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How working with kids has changed my life

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How working with kids has changed my life

By Audrey Fisher, Round Table managing editor

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My first “official” job was a pre-team gymnastics coach. I was exactly fourteen. I had always known I had a passion for teaching and kids, and was enrolled in the child development courses at my school. But before this, I grew up with tons of younger cousins and babysat frequently. My mom always joked with friends and family about how I was the, “baby whisperer.”

Because of this, that first job as a pre-team coach came easy to me. There were around ten girls that I coached. They were all fairly young, between the ages of three to six. When I first started I treated it like any other job. I came in, did my work, and left. I hardly thought about it when I wasn’t there.

I was a pretty hard gymnastics coach for those girls. I knew that they had to prep to make it to team in the coming years, and I wanted to see them succeed. Along with the other coworker I coached with, we had a no attitude and no slacking policy. Despite this, we still treated all of those girls as if they were girls of our own and taught them above all else, they had to have fun and love the sport. While it could be hard at times, the girls did love it, and before I knew it, I loved it too.

I remember a day where one of the little girls had an attitude. Our policy was that after the third warning the girls who were causing trouble would have to go sit in the lobby and we would talk to their parents when they got picked up. So, this little girl was sent to the lobby because she wasn’t working and had an attitude.

I talked to her grandmother when she got there and everything was fine. I left after my shift and didn’t think any of the incident again. The next practice however, the little girl came in visibly upset. I asked her what was wrong and if she was okay. I still remember her saying, “I’m so sorry Miss Audrey. I’ll work better today.” She then gave me a big hug and handed me a drawing of a bee that she did.

I still have the picture today. In fact, it’s framed and hangs in my room.

It’s the moments like that that made me realize that every time I walked into the gym I had the opportunity to make a little girl out there happy. I had the opportunity to make them feel safe and loved. And through this, I soon realized I had the opportunity to teach more than just gymnastics or preschool lessons, I had the opportunity to teach life lessons.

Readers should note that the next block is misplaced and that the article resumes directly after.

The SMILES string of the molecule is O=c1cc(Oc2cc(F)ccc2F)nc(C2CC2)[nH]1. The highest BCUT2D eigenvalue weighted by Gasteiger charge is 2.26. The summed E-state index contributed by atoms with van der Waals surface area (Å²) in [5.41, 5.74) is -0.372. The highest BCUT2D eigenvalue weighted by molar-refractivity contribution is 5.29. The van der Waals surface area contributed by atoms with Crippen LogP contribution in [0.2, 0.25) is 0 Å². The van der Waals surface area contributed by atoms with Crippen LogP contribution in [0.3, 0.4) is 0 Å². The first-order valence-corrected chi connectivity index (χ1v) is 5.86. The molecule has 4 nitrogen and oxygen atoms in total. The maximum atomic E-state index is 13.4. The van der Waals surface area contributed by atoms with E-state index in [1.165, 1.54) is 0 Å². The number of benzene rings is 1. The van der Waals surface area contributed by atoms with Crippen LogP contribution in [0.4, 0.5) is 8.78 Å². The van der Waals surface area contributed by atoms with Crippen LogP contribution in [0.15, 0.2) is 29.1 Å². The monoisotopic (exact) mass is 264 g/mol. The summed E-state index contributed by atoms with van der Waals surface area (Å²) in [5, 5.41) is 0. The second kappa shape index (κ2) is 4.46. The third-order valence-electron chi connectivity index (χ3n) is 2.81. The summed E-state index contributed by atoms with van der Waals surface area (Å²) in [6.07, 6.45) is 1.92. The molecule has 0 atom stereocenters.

After spending a year and a half doing pre-team gymnastics, I stopped coaching for some time. However, I was still heavily involved in child development and spend almost every day of the week with kids. A while later, I came back to gymnastics as well and started coaching team.

When I first started coaching team gymnastics again there were very few kids involved in the program. I coached the lower levels and the Xcel team. At first it was incredibly difficult. Most of the girls hardly ever wanted to listen, let alone work. However, regardless of all of this I had made a promise to myself and to them, that I wouldn’t give up. I wouldn’t walk away.

It took a lot of time to get them to trust me. Probably about a year. But then I noticed it. The girls would come in excited to work and excited to practice. They started telling me about school, about their families, and so much more. And as all of that came, they improved so much.

I was able to watch them grow as athletes, and as people. And during that process I learned a lot to. The girls I coached taught me the importance of never giving up. There were so many days where all I really wanted was to lay in bed. I didn’t want to go to school. I didn’t want to go to practice. I didn’t want to do anything. But the moments that made it worth it happened when I would walk into the gym and one of the girls would come running up to me and say, “Miss Audrey, listen to this crazy thing that happened at school today!”

Some of the athletes I coached went through incredible hardships. There was one girl in particular who got injured every single season I coached and was eventually diagnosed with syndromes in her legs that made gymnastics really hard sometimes. But I never saw her give up. Through the casts, and the braces, and the bad days, she never walked away.

It’s inspiring. That’s the only way I can think to explain it. To know that you have a group of girls looking to you to be their role models pushes you to be a better version of yourself too. The days where one of my girls would stay extra after practice to ask me for advice with her friends, or the days when one of the girls would come in and tell me she had the worst day of her life but then leave with a huge smile. That’s what made it worth it for me.

While I’m no longer a team gymnastics coach, I still work with kids closely. And I still haven’t stopped being inspired. Everyday that I have the opportunity to touch a kids life, or inspire them, is a day well spent.

The easiest way to summarize this is to say thank you. To the girl who drew me a picture of a bee because she got in trouble. To the girl who told me that I was her hero. To the girl who showed me what it’s like to never give up. To the one who made me laugh on my worst days. To the one who made a handshake with me and always asked me for advice. To the kids who light up when they see me. Thank you all, because without you, I wouldn’t be me.

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